With Sheba Montserrat
My brief from IRIE! regarding the online Black History Month classes, was to explore the contributions of the Windrush Generation to British culture. This 5 weeks of lessons, would be delivered via Zoom to all the educational Key Stages.
That said, my aim was to the challenge the narrative around how we commonly see and speak of those young adventurers who came to the perceived motherland, primarily because they were invited to.
Our first session together was a quiz, which allowed me to discover the vocabulary of the learners, in respect to describing their elders. Who they were and why they were here.
We looked at the availability of the diverse foods we enjoy and their availability.
Fruit and veg such as coconuts, mangoes, plantain, sweet potato, yam, dasheen, okra. To name but a few, are here due to the dietary needs of the Windrushers, not to mention the array of seasonings beyond just salt, white pepper and vinegar which they found when they arrived.
We looked at the Caribbean and its structure of Greater and Lesser Antilles. The culturally dominant islands of Trinidad and Jamaica, and how they have gifted the world with carnival, its arts and traditions and Reggae music. The learners researched and described Caribbean flags and the location of the islands they represented.
In week 3 the homework was to interview an elder about their journey to England, their hopes dreams and aspirations. Some students made major discoveries about their family members.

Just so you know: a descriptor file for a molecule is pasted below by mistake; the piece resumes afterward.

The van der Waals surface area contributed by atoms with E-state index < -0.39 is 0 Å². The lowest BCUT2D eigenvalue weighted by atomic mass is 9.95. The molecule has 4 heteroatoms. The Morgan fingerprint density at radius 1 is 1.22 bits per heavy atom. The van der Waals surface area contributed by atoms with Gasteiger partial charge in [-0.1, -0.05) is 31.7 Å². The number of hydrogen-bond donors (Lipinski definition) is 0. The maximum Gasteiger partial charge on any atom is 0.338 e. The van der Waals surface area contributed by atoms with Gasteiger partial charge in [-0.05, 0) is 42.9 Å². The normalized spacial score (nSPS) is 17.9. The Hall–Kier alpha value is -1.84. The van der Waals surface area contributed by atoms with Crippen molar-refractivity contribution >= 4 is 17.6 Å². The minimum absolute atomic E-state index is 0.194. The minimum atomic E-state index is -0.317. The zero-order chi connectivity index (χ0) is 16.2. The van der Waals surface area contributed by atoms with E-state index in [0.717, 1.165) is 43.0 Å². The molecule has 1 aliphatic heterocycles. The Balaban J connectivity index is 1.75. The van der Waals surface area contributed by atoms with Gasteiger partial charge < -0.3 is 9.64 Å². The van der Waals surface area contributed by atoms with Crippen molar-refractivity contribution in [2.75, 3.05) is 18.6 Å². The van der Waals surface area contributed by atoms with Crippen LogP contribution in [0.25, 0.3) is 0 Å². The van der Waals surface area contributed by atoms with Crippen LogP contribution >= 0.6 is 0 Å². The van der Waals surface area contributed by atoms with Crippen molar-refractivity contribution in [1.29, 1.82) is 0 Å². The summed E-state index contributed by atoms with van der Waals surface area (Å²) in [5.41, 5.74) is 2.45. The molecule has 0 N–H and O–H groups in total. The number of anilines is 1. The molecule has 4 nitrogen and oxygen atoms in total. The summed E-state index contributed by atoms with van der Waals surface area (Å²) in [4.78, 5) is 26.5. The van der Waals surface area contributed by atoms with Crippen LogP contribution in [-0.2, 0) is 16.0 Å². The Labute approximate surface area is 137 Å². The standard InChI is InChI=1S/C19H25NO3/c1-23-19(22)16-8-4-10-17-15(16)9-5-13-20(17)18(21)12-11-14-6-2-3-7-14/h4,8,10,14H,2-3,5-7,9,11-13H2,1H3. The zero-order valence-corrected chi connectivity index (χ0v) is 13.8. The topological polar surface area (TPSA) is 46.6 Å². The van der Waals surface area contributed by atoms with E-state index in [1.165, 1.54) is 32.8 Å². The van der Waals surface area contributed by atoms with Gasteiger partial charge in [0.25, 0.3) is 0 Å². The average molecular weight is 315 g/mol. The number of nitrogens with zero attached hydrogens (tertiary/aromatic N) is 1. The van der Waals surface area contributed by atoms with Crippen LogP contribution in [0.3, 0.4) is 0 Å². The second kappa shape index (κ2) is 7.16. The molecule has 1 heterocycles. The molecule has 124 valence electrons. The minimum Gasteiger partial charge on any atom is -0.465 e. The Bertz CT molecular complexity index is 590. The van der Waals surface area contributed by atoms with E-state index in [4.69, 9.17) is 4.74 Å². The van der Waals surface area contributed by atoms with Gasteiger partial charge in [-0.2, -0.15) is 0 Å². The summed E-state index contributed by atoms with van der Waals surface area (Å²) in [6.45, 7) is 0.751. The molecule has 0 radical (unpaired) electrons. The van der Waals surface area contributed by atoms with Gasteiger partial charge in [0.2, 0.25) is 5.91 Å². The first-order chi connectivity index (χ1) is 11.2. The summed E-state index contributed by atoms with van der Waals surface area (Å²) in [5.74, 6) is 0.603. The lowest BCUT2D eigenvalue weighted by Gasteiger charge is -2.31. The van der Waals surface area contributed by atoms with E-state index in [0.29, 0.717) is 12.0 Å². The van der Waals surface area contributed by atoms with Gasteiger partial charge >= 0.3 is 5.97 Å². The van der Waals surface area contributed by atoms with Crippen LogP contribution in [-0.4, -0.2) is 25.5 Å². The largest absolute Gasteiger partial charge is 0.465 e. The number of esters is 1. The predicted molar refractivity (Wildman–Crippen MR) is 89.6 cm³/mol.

IRIE! Dance Theatre projects, always have movement and dance hovering nearby and ready to be included in anything we do. So when we studied the history of carnival, students danced and expressed freedom through movement, right where they sat.
We also looked at the variety of words in the mainstream which were assimilated from Caribbean culture such as free up, big up, mash up and sound system.
The best thing about teaching these Zoom sessions, was that most students had their parent’s right there beside them, adding to the learning experience of all participants.
I’m more than confident that my students understand why they can call their grandparents or great-grandparents, pioneers. And that they are here because they were invited to come and help the post-war motherland get back on her feet.